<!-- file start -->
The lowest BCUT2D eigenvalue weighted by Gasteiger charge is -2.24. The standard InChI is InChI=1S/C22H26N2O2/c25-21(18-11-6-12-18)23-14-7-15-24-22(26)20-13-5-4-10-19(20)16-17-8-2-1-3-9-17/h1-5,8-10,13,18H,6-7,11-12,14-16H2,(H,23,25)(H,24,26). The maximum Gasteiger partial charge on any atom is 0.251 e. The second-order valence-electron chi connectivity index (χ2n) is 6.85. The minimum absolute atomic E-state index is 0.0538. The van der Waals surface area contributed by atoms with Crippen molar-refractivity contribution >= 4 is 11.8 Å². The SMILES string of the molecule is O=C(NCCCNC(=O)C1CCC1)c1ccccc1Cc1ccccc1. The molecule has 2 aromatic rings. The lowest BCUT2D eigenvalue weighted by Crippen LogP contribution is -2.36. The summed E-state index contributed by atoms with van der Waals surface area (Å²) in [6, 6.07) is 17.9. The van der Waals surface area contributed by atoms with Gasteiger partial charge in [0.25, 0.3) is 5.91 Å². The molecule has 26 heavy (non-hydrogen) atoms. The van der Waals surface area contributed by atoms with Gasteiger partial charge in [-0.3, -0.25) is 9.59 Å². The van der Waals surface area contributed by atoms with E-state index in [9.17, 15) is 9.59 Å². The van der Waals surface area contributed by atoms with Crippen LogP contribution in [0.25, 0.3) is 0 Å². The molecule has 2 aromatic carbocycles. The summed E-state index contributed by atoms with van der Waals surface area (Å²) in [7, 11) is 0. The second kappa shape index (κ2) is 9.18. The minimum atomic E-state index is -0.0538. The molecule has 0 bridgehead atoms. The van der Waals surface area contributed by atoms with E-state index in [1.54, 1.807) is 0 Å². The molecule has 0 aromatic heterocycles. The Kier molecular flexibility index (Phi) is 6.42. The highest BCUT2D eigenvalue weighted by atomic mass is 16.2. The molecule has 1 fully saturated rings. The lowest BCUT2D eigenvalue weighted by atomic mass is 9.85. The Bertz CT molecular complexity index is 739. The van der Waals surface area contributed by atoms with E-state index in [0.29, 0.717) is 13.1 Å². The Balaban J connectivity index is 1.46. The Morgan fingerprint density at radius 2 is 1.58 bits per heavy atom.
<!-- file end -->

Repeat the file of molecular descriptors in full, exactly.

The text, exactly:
The lowest BCUT2D eigenvalue weighted by Gasteiger charge is -2.24. The standard InChI is InChI=1S/C22H26N2O2/c25-21(18-11-6-12-18)23-14-7-15-24-22(26)20-13-5-4-10-19(20)16-17-8-2-1-3-9-17/h1-5,8-10,13,18H,6-7,11-12,14-16H2,(H,23,25)(H,24,26). The maximum Gasteiger partial charge on any atom is 0.251 e. The second-order valence-electron chi connectivity index (χ2n) is 6.85. The minimum absolute atomic E-state index is 0.0538. The van der Waals surface area contributed by atoms with Crippen molar-refractivity contribution >= 4 is 11.8 Å². The SMILES string of the molecule is O=C(NCCCNC(=O)C1CCC1)c1ccccc1Cc1ccccc1. The molecule has 2 aromatic rings. The lowest BCUT2D eigenvalue weighted by Crippen LogP contribution is -2.36. The summed E-state index contributed by atoms with van der Waals surface area (Å²) in [6, 6.07) is 17.9. The van der Waals surface area contributed by atoms with Gasteiger partial charge in [0.25, 0.3) is 5.91 Å². The molecule has 26 heavy (non-hydrogen) atoms. The van der Waals surface area contributed by atoms with Gasteiger partial charge in [-0.3, -0.25) is 9.59 Å². The van der Waals surface area contributed by atoms with E-state index in [9.17, 15) is 9.59 Å². The van der Waals surface area contributed by atoms with Crippen LogP contribution in [0.25, 0.3) is 0 Å². The molecule has 2 aromatic carbocycles. The summed E-state index contributed by atoms with van der Waals surface area (Å²) in [7, 11) is 0. The second kappa shape index (κ2) is 9.18. The minimum atomic E-state index is -0.0538. The molecule has 0 bridgehead atoms. The van der Waals surface area contributed by atoms with E-state index in [1.54, 1.807) is 0 Å². The molecule has 0 aromatic heterocycles. The Kier molecular flexibility index (Phi) is 6.42. The highest BCUT2D eigenvalue weighted by atomic mass is 16.2. The molecule has 1 fully saturated rings. The lowest BCUT2D eigenvalue weighted by atomic mass is 9.85. The Bertz CT molecular complexity index is 739. The van der Waals surface area contributed by atoms with E-state index in [0.29, 0.717) is 13.1 Å². The Balaban J connectivity index is 1.46. The Morgan fingerprint density at radius 2 is 1.58 bits per heavy atom.